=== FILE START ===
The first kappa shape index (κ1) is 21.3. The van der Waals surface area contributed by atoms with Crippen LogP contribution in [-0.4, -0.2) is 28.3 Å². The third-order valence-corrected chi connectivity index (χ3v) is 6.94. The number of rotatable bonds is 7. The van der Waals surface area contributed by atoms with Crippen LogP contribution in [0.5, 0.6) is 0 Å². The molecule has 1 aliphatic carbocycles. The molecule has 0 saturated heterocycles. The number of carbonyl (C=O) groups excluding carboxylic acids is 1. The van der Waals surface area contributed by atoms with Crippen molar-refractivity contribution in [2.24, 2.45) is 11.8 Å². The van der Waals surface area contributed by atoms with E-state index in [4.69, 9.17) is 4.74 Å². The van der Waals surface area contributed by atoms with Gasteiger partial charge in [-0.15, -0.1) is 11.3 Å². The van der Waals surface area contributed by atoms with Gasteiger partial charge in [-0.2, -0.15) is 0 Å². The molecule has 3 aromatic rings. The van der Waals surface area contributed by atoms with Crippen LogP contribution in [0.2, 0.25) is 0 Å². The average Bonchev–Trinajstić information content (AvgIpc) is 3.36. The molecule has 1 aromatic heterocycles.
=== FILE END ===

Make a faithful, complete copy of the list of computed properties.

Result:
The first kappa shape index (κ1) is 21.3. The van der Waals surface area contributed by atoms with Crippen LogP contribution in [-0.4, -0.2) is 28.3 Å². The third-order valence-corrected chi connectivity index (χ3v) is 6.94. The number of rotatable bonds is 7. The van der Waals surface area contributed by atoms with Crippen LogP contribution in [0.5, 0.6) is 0 Å². The molecule has 1 aliphatic carbocycles. The molecule has 0 saturated heterocycles. The number of carbonyl (C=O) groups excluding carboxylic acids is 1. The van der Waals surface area contributed by atoms with Crippen molar-refractivity contribution in [2.24, 2.45) is 11.8 Å². The van der Waals surface area contributed by atoms with E-state index in [4.69, 9.17) is 4.74 Å². The van der Waals surface area contributed by atoms with Gasteiger partial charge in [-0.15, -0.1) is 11.3 Å². The van der Waals surface area contributed by atoms with Gasteiger partial charge in [-0.2, -0.15) is 0 Å². The molecule has 3 aromatic rings. The van der Waals surface area contributed by atoms with Crippen LogP contribution in [0.2, 0.25) is 0 Å². The average Bonchev–Trinajstić information content (AvgIpc) is 3.36. The molecule has 1 aromatic heterocycles.